With the cold comes snow. And lots of it. No matter what way you cut it, this year’s winter packed a heck of a wallop even before winter arrived officially on the calendar.

Towns across northwestern Michigan were well above average for snowfall in December, said Joe Charlevoix, a meteorologist for 7&4 News in Traverse City.

“It’s pretty phenomenal,” Charlevoix said. “Gaylord has already picked up more than half a season’s worth of snow, and we’re not even into winter yet.”

Gaylord gets on average 145 inches of snow per season. As of Dec. 17, the city had already seen 74 inches. Elsewhere, the numbers were above normal. Petoskey had 37 inches when they on average would have had 29. Traverse City had about 50 percent more snowfall than normal, clocking in at 34 inches a week before Christmas.


Do the early signs mean a long season of skiing, ice fishing and snowmobiling is ahead of us?

“You can’t really draw that conclusion yet,” Charlevoix said. “The reason being is the big pattern can shift quickly; that cold air is always there in the winter, but it’s not always on top of us.”

A lot of recent years, that cold has stayed a hundred or so miles north of Northern Michigan.

That’s because an west-to-east jet stream brings moderate temperatures across the country. Lower Michigan, during many of the last five or so winters, has gotten warmer air from the Pacific Ocean.

This year we have gotten a good oldfashioned arctic blast. And if that arctic pattern holds, the coldest temperatures could be yet to come. The coldest average temperatures in the region typically come the third week of January, Charlevoix said.

The cold is, for the most part, the reason we’ve gotten so much snow -- when that bitter cold air sweeps across the warmer Great Lakes, it brings snow.

Charlevoix, a U.P. native, said this winter so far harkens back to blustery winters of the 1980s.

“It is kind of nice to see kind of a regular winter for people,” he said.


The cold and snow is great news for winter businesses.

Crystal Mountain opened 100 percent of its slopes earlier than ever this year, said Jim MacInnes, the resort’s president and chief executive officer.

That goes against the trend of recent years. “It used to be that early, even before Thanksgiving, we often had a chance to open, but in recent years it’s been difficult and Thanksgiving openings have been really rare,” MacInnes said.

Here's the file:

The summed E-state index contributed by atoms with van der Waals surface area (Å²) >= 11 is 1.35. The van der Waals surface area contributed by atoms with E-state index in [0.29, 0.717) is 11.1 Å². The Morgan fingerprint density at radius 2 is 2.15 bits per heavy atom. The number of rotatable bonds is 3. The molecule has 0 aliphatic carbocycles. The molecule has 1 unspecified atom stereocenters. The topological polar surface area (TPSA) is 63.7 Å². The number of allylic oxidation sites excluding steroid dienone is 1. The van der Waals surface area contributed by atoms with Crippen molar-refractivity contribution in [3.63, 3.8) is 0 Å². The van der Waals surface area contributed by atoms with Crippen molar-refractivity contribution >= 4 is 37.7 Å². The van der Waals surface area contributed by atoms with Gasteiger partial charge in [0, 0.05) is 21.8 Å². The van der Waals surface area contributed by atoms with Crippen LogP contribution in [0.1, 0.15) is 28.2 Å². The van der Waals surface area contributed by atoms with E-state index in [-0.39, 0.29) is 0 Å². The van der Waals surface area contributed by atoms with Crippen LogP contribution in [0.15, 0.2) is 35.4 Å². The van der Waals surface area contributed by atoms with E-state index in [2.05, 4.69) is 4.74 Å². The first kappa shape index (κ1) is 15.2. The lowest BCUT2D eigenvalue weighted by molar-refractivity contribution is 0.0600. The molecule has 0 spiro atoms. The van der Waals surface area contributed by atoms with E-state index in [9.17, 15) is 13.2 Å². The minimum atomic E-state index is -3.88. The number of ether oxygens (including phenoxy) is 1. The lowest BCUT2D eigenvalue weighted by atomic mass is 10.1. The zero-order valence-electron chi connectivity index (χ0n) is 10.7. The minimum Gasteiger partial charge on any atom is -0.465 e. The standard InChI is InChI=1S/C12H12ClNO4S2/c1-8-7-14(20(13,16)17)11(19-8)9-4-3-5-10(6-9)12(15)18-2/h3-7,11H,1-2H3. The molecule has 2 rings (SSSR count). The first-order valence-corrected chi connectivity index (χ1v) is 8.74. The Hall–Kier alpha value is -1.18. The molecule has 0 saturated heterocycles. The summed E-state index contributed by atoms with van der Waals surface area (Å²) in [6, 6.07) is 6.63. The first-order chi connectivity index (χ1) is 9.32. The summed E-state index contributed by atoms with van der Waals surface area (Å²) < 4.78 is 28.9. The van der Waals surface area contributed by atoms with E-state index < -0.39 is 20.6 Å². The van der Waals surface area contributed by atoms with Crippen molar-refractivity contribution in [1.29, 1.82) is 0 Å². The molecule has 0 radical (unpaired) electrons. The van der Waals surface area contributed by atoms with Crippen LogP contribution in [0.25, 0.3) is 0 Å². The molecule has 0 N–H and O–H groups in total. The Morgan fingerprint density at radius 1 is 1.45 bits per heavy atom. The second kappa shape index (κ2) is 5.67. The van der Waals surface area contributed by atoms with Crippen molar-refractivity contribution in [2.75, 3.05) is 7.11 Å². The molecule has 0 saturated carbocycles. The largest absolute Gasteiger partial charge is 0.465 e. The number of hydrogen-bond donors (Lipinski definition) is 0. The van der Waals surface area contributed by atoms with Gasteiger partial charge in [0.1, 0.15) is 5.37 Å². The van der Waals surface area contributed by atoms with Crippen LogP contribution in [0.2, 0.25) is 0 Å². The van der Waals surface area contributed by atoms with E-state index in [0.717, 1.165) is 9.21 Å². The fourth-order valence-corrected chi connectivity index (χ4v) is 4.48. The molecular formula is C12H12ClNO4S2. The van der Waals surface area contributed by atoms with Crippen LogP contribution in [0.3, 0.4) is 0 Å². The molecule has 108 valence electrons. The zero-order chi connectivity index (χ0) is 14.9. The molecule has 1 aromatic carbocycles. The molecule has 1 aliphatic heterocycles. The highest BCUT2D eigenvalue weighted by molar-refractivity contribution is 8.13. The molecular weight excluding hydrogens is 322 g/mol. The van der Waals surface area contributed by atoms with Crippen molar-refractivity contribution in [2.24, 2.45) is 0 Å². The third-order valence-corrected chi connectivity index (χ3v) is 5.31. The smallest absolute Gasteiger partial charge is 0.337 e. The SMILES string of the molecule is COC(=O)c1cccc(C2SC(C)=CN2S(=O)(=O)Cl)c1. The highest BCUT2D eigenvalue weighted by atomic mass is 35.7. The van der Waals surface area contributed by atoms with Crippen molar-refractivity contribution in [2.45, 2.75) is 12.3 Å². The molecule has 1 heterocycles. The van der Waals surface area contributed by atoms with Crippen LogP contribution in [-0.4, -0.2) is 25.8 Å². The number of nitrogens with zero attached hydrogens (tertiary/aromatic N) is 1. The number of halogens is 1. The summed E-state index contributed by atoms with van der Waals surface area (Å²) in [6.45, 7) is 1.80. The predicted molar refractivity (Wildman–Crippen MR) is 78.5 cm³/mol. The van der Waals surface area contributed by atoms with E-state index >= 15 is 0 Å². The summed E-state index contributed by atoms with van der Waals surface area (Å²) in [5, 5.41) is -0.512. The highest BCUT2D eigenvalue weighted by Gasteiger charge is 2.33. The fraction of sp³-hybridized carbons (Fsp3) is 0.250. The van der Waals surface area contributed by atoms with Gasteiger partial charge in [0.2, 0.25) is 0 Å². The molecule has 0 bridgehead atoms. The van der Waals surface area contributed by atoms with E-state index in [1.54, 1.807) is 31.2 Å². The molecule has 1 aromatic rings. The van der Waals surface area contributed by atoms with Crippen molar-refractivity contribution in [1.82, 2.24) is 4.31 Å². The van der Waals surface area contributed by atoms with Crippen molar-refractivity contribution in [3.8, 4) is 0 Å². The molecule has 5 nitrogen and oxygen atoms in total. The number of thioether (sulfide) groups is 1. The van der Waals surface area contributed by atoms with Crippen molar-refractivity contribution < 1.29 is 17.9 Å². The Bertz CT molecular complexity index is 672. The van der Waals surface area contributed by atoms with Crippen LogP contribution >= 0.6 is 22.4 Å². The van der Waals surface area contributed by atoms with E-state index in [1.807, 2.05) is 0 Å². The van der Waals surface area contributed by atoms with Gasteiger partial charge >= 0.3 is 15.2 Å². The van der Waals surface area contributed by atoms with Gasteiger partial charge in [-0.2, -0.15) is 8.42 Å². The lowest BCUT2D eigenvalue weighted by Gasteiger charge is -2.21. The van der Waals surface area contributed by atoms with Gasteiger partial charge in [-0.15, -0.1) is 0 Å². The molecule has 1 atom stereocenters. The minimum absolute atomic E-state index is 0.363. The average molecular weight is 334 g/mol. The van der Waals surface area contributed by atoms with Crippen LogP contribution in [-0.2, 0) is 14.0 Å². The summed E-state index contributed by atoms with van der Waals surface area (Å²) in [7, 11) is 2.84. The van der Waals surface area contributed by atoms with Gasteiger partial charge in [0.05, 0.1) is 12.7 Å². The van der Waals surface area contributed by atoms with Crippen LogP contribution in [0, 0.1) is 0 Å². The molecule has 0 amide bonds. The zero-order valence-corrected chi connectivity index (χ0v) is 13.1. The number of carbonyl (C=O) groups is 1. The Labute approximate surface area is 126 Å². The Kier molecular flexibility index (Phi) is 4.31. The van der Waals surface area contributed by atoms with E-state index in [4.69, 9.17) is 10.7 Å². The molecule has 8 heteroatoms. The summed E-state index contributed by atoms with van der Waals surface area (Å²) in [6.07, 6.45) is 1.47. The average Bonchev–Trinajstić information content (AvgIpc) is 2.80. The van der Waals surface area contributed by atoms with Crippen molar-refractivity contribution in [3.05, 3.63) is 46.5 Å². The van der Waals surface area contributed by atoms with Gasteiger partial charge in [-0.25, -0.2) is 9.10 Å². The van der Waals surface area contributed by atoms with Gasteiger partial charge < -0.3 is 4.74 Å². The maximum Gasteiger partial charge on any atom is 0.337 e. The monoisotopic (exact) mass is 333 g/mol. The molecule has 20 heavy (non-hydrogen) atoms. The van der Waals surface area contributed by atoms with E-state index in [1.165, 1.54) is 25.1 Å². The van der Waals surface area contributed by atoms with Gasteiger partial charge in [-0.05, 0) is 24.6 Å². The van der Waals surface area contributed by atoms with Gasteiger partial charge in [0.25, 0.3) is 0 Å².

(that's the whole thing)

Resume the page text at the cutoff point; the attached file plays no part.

MacInnes said his resort has invested heavily in snow-making equipment and that’s helped them take advantage of the December freeze.

They’ve also invested in a winch groomer, which enables them to move snow uphill and spread it to bare patches that were once out of reach.

MacInnes is optimistic about the rest of the season, though he won’t predict if the weather will be favorable for winter sports throughout.

“It’s really hard to predict the future of a whole winter,” he said.

MacInnes believes the artificial and natural snow base the resort is building up through December will mean a long season, though.

“Even if we have a warmup, we’re in a very resilient position right now,” he said.

A bicycle got caught in a deep freeze parked outside of the Grand Traverse Commons in Traverse City. (Photo by Patrick Sullivan)


Kristin Levesque, co-owner of Timber Ridge Resort, said she remembers those hardcore winters from the 1970s and 1980s.

Then she moved to Florida for a couple of decades before she returned home.

“This is my first year that it’s really a winter,” Levesque said. “I think I would have been shocked if it was my first year back and it was like this.”

The snow is great for her resort, a crosscountry skiing and snow biking hub.

They opened before Thanksgiving this year, the earliest in Levesque’s memory.

“Literally overnight Saturday we had all that snow and it was good enough to go out and groom it,” Levesque said.

She said she believes they should be in good shape now no matter what the rest of the winter brings. They’ve got a 12-inch base already, and if a thaw makes snow disappear elsewhere, the high-elevation, tree-covered trails around Timber Ridge tend to stay snowcovered further into the year.

“We typically will have snow here when you don’t have it downtown or even a few miles away from here,” she said.